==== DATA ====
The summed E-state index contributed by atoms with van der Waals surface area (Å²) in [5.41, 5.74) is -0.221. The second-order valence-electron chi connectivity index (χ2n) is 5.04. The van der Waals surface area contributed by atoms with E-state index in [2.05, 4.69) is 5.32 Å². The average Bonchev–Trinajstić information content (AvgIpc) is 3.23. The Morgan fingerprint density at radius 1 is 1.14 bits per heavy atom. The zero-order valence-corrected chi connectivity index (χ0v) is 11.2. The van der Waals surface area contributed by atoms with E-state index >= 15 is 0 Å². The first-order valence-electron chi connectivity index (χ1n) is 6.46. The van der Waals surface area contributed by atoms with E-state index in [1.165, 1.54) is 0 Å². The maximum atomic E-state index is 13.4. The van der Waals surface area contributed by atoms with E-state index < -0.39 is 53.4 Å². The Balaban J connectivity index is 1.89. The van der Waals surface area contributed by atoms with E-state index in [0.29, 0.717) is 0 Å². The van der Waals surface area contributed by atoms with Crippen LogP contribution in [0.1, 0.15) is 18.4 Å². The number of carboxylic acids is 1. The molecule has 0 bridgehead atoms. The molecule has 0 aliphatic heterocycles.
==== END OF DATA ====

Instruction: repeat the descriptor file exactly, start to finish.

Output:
The summed E-state index contributed by atoms with van der Waals surface area (Å²) in [5.41, 5.74) is -0.221. The second-order valence-electron chi connectivity index (χ2n) is 5.04. The van der Waals surface area contributed by atoms with E-state index in [2.05, 4.69) is 5.32 Å². The average Bonchev–Trinajstić information content (AvgIpc) is 3.23. The Morgan fingerprint density at radius 1 is 1.14 bits per heavy atom. The zero-order valence-corrected chi connectivity index (χ0v) is 11.2. The van der Waals surface area contributed by atoms with E-state index >= 15 is 0 Å². The first-order valence-electron chi connectivity index (χ1n) is 6.46. The van der Waals surface area contributed by atoms with E-state index in [1.165, 1.54) is 0 Å². The maximum atomic E-state index is 13.4. The van der Waals surface area contributed by atoms with E-state index < -0.39 is 53.4 Å². The Balaban J connectivity index is 1.89. The van der Waals surface area contributed by atoms with E-state index in [0.29, 0.717) is 0 Å². The van der Waals surface area contributed by atoms with Crippen LogP contribution in [0.1, 0.15) is 18.4 Å². The number of carboxylic acids is 1. The molecule has 0 bridgehead atoms. The molecule has 0 aliphatic heterocycles.